Many businesses have already considered or implemented mentorship programs. But if you’re an administrator at your company, you already know that they don’t run themselves. You may have come up against some of the following problems, and you’re not alone.
- Participants don’t have clear objectives. For mentors and mentee who are matched to each other, coming up with topics of discussion can be tedious. Participants often feel like they’re making small talk while they count down the minutes on the clock. If there isn’t a delineated goal or topic for each meeting, participants have no reason to keep showing up.
- Conventional management doesn’t allow you to scale the program. Mentorships often begin at the onboarding stage, and as your business grows, an administrator’s duties pile up. Mentorship management falls by the wayside in favor of other “more pressing” onboarding components.
- Stakeholders aren’t invested in your mentorship program because you can’t measure the ROI. While countless studies have demonstrated the value of mentorship programs, at an individual level it’s difficult to prove how they benefit your business financially.
- New employees are coming in so rapidly that you don’t have enough senior employees to match them with mentees.You’re happy to have a growing business, but you’re drowning in the incoming pool of headstrong, young employees. You want to keep your company values and culture intact without overwhelming your tried and true management.
That’s too bad. Good luck!
Just kidding. Of course we’ve got solutions for you to make your mentorship program smooth and effective whether you’re a mentor, mentee, or administrator.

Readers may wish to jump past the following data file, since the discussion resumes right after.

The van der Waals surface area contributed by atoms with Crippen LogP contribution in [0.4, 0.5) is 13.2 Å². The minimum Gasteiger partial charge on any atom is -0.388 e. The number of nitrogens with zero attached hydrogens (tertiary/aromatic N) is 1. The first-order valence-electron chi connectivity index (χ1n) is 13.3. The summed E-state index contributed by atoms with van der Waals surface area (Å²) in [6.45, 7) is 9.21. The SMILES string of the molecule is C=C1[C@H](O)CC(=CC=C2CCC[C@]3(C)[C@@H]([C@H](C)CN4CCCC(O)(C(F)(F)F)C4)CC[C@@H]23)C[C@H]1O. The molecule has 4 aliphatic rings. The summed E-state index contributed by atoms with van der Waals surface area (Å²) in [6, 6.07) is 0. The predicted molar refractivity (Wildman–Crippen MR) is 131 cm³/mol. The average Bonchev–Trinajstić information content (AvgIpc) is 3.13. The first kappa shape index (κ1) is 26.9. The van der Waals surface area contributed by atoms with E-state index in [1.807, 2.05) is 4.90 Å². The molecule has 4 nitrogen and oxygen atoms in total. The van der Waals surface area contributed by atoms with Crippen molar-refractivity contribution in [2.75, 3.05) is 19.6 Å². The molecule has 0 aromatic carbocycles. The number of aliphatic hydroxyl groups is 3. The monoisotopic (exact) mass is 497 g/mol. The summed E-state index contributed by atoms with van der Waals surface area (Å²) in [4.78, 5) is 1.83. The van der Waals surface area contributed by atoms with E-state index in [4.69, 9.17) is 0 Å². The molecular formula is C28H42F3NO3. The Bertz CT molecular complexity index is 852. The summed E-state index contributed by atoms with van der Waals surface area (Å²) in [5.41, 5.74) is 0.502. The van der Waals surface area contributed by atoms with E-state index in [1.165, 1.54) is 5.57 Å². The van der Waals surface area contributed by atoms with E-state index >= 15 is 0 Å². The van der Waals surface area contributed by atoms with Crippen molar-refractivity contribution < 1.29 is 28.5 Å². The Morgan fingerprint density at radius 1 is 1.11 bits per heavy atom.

- Delineate objectives and speaking points. Give the people something to talk about! A successful mentorship program has stages of advancement that include accessible topics of discussion and progress benchmarks.
- Invest in technology to help you. As your staff grows, so must your mentorship program. Efficient technology like the KNOX® platform allows for customization to your business.
- Define your data set and commit to measuring progress. Stakeholders need to know the importance of mentorships generally, but they also need to see concrete evidence of how employees are progressing on the mentorship track. By creating milestones and measuring employees’ responses to your program, you can create reports that demonstrate engagement and employee retention.
- Mentor doesn’t have to mean “older.” In many industries, peers play an important roles in mentoring. Look to employees who haven’t necessarily moved up yet to the senior level to mentor incoming staff. As a bonus, by demonstrating trust in their ability to foster dedication from new employees, they’ll feel motivated and appreciated.
Most of all, make sure your senior staff is vocal about the benefits of mentorship. Otherwise, new employees won’t appreciate the program as an integral part of their business culture.